The latest figures from the Financial Times suggest that EVs outsold diesel cars in 18 EU countries for the first time ever, with the former selling 176,000 battery cars, as opposed to 160,000 diesel cars. FT found that the growth in sales has been driven by a bevy of incentives in the markets studied, and that the sales of diesel vehicles had been steadily declining in Europe since 2015, when Volkswagen’s “dieselgate” scam was uncovered. EVs are reported to be becoming so popular in the EU that Norway is expected to achieve 100% EV sales (new units sold) by as early as April this year, and the VW Group itself sold more than 452,000 electric vehicles worldwide in 2021, which was 96% higher than its sales in 2020.
GM to build H2 fuel cell-powered network of mobile EV chargers
General Motors (GM) is reported to be investing in developing hydrogen fuel cell-based mobile EV chargers that can be easily deployed at locations that do not have adequate grid-connected EV chargers. The Hydratec system of generators could also be deployed for disaster relief and hydrogen provides far greater energy density than any EV battery technology at the moment. The first customers for the generators are expected to be the US military and national energy suppliers, but GM — which will switch to manufacturing only EVs by 2035 — is also considering expanding its use of fuel cells to railways, trucking and aerospace.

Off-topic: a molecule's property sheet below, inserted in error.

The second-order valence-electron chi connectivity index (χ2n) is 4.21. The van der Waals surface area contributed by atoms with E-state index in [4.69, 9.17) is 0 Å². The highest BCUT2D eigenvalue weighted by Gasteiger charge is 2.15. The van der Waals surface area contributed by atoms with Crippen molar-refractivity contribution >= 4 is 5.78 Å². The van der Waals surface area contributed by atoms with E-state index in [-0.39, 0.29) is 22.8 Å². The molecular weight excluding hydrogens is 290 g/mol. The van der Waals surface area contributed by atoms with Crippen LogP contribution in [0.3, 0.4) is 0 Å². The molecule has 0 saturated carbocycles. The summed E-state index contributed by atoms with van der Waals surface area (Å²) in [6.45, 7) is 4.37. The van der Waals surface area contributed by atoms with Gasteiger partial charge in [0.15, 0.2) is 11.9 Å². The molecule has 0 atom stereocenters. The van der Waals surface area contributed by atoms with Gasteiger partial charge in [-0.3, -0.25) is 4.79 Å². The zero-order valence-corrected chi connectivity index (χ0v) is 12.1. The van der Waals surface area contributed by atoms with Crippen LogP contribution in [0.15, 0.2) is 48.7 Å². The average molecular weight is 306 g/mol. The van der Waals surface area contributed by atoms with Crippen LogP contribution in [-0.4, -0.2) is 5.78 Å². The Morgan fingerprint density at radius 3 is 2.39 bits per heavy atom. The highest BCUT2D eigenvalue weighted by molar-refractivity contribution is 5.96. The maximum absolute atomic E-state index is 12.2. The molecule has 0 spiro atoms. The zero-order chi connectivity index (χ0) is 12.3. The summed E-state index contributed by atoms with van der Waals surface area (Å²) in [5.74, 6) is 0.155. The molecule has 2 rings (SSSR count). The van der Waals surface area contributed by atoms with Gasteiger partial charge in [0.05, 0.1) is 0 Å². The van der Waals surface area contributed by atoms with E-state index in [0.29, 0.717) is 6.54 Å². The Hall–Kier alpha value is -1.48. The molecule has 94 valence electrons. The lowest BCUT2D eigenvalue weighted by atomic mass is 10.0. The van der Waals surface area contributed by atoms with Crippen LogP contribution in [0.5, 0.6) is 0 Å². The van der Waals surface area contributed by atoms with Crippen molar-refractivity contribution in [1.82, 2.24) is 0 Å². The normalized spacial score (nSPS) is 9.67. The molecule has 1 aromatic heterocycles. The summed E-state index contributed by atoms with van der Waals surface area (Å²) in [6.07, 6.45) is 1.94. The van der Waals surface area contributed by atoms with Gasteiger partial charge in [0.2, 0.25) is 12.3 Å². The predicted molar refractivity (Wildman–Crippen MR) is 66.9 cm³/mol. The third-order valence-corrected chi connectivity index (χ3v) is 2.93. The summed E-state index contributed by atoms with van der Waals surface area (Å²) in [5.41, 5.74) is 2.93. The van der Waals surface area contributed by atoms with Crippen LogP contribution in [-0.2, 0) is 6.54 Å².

India: CESL launches Grand Challenge to aggregate demand for e-buses
Convergence Energy Services Ltd. (CESL) announced the launch of the Grand Challenge scheme to aggregate demand for electric buses, under which tenders will be floated for the procurement of 5,450 single-decker units and 130 double-decker units. The buses will be deployed in Surat, Delhi, Bangalore, Hyderabad, and Kolkata by July this year and the idea behind the initiative is to lower the cost of procurement of these buses for state transport undertakings (STUs) by enforcing economies of scale. The budget allotted for the scheme is Rs5,500 crore (~USD 700 million) and is being touted as the world’s largest such initiative to spur EV adoption for public transport.
New batteries with kevlar membrane could 5X EV range
Researchers at the University of Michigan reported that they were developing a new sulphur-based lithium EV battery that uses a novel, recycled kevlar membrane to boost their charge capacity by up to 500%. The new battery chemistry replaces cobalt as the cathode material for sulphur, which is abundantly available, and overcomes the issues of dendrite formation and polysulphides by using the kevlar membrane to stop the flow of the polysulphide ions. The technology, if commercialised, would produce EV batteries with a theoretical energy density of nearly 2,510kWh/kg — vs. 300WH/kg for li-ion — and they would last for an average life cycle of 10 years.